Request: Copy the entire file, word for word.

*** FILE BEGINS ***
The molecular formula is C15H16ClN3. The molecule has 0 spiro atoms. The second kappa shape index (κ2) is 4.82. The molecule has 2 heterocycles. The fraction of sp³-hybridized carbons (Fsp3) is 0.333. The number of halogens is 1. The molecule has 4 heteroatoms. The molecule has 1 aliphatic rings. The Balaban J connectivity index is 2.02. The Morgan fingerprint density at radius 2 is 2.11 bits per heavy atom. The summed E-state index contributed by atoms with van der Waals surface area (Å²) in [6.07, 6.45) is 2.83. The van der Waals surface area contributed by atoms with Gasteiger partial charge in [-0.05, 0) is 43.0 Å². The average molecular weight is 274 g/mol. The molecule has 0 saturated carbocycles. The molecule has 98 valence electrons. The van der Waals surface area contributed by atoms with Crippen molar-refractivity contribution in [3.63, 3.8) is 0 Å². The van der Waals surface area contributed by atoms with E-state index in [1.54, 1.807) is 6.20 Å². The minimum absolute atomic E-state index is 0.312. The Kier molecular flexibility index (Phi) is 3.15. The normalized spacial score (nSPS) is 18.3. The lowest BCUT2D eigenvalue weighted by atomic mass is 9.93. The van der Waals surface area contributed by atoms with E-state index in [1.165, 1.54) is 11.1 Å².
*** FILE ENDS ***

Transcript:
The molecular formula is C15H16ClN3. The molecule has 0 spiro atoms. The second kappa shape index (κ2) is 4.82. The molecule has 2 heterocycles. The fraction of sp³-hybridized carbons (Fsp3) is 0.333. The number of halogens is 1. The molecule has 4 heteroatoms. The molecule has 1 aliphatic rings. The Balaban J connectivity index is 2.02. The Morgan fingerprint density at radius 2 is 2.11 bits per heavy atom. The summed E-state index contributed by atoms with van der Waals surface area (Å²) in [6.07, 6.45) is 2.83. The van der Waals surface area contributed by atoms with Gasteiger partial charge in [-0.05, 0) is 43.0 Å². The average molecular weight is 274 g/mol. The molecule has 0 saturated carbocycles. The molecule has 98 valence electrons. The van der Waals surface area contributed by atoms with Crippen molar-refractivity contribution in [3.63, 3.8) is 0 Å². The van der Waals surface area contributed by atoms with E-state index in [1.54, 1.807) is 6.20 Å². The minimum absolute atomic E-state index is 0.312. The Kier molecular flexibility index (Phi) is 3.15. The normalized spacial score (nSPS) is 18.3. The lowest BCUT2D eigenvalue weighted by atomic mass is 9.93. The van der Waals surface area contributed by atoms with E-state index in [1.165, 1.54) is 11.1 Å².